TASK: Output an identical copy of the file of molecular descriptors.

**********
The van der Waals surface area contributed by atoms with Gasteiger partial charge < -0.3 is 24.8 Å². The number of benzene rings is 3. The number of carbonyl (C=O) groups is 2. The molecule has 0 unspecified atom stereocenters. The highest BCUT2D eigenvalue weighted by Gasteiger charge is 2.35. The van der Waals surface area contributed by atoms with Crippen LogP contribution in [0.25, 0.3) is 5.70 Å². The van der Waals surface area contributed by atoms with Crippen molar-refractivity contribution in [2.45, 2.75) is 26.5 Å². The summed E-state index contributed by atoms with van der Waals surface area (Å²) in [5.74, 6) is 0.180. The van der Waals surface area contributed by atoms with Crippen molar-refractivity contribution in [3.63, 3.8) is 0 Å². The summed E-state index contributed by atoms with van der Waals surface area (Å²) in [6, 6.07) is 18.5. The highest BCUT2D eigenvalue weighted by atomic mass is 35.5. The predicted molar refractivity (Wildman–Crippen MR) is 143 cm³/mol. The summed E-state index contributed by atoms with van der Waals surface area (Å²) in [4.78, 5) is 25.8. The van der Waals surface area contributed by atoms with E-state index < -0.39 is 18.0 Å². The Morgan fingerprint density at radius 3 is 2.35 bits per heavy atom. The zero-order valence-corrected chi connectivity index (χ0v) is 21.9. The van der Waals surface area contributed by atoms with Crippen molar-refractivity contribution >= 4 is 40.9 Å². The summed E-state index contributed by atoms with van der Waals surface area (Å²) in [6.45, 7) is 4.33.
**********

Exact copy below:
The van der Waals surface area contributed by atoms with Gasteiger partial charge < -0.3 is 24.8 Å². The number of benzene rings is 3. The number of carbonyl (C=O) groups is 2. The molecule has 0 unspecified atom stereocenters. The highest BCUT2D eigenvalue weighted by Gasteiger charge is 2.35. The van der Waals surface area contributed by atoms with Crippen LogP contribution in [0.25, 0.3) is 5.70 Å². The van der Waals surface area contributed by atoms with Crippen molar-refractivity contribution in [2.45, 2.75) is 26.5 Å². The summed E-state index contributed by atoms with van der Waals surface area (Å²) in [5.74, 6) is 0.180. The van der Waals surface area contributed by atoms with Crippen molar-refractivity contribution in [3.63, 3.8) is 0 Å². The summed E-state index contributed by atoms with van der Waals surface area (Å²) in [6, 6.07) is 18.5. The highest BCUT2D eigenvalue weighted by atomic mass is 35.5. The predicted molar refractivity (Wildman–Crippen MR) is 143 cm³/mol. The summed E-state index contributed by atoms with van der Waals surface area (Å²) in [4.78, 5) is 25.8. The van der Waals surface area contributed by atoms with E-state index < -0.39 is 18.0 Å². The Morgan fingerprint density at radius 3 is 2.35 bits per heavy atom. The zero-order valence-corrected chi connectivity index (χ0v) is 21.9. The van der Waals surface area contributed by atoms with Crippen molar-refractivity contribution >= 4 is 40.9 Å². The summed E-state index contributed by atoms with van der Waals surface area (Å²) in [6.45, 7) is 4.33.